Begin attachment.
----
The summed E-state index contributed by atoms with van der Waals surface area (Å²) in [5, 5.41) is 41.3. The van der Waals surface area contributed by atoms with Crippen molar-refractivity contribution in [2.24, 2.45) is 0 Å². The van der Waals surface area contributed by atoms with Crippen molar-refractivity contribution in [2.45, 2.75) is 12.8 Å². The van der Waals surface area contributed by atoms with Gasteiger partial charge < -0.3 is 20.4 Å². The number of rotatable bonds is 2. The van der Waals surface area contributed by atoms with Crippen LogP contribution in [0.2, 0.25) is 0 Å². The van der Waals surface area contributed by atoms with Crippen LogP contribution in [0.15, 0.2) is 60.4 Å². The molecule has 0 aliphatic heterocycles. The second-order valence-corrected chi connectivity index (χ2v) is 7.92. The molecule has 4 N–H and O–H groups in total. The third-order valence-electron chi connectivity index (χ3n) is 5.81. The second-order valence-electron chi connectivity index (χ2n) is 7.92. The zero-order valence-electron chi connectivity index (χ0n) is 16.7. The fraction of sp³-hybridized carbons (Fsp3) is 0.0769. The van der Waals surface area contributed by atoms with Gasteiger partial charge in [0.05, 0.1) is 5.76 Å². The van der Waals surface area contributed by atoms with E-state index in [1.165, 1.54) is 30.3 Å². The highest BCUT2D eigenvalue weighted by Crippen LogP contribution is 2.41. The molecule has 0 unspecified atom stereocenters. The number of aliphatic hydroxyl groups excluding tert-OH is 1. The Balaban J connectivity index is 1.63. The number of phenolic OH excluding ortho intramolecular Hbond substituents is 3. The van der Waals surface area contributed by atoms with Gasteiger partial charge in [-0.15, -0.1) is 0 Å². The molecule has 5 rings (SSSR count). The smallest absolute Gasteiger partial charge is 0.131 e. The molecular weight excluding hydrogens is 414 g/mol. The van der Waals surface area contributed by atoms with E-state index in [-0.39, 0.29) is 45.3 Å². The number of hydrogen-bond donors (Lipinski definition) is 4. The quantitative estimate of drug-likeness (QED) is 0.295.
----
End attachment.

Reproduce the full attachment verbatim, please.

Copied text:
The summed E-state index contributed by atoms with van der Waals surface area (Å²) in [5, 5.41) is 41.3. The van der Waals surface area contributed by atoms with Crippen molar-refractivity contribution in [2.24, 2.45) is 0 Å². The van der Waals surface area contributed by atoms with Crippen molar-refractivity contribution in [2.45, 2.75) is 12.8 Å². The van der Waals surface area contributed by atoms with Gasteiger partial charge < -0.3 is 20.4 Å². The number of rotatable bonds is 2. The van der Waals surface area contributed by atoms with Crippen LogP contribution in [0.2, 0.25) is 0 Å². The van der Waals surface area contributed by atoms with Crippen LogP contribution in [0.15, 0.2) is 60.4 Å². The molecule has 0 aliphatic heterocycles. The second-order valence-corrected chi connectivity index (χ2v) is 7.92. The molecule has 4 N–H and O–H groups in total. The third-order valence-electron chi connectivity index (χ3n) is 5.81. The second-order valence-electron chi connectivity index (χ2n) is 7.92. The zero-order valence-electron chi connectivity index (χ0n) is 16.7. The fraction of sp³-hybridized carbons (Fsp3) is 0.0769. The van der Waals surface area contributed by atoms with Gasteiger partial charge in [0.05, 0.1) is 5.76 Å². The van der Waals surface area contributed by atoms with E-state index in [1.165, 1.54) is 30.3 Å². The highest BCUT2D eigenvalue weighted by Crippen LogP contribution is 2.41. The molecule has 0 unspecified atom stereocenters. The number of aliphatic hydroxyl groups excluding tert-OH is 1. The Balaban J connectivity index is 1.63. The number of phenolic OH excluding ortho intramolecular Hbond substituents is 3. The van der Waals surface area contributed by atoms with Gasteiger partial charge in [-0.15, -0.1) is 0 Å². The molecule has 5 rings (SSSR count). The smallest absolute Gasteiger partial charge is 0.131 e. The molecular weight excluding hydrogens is 414 g/mol. The van der Waals surface area contributed by atoms with E-state index in [-0.39, 0.29) is 45.3 Å². The number of hydrogen-bond donors (Lipinski definition) is 4. The quantitative estimate of drug-likeness (QED) is 0.295.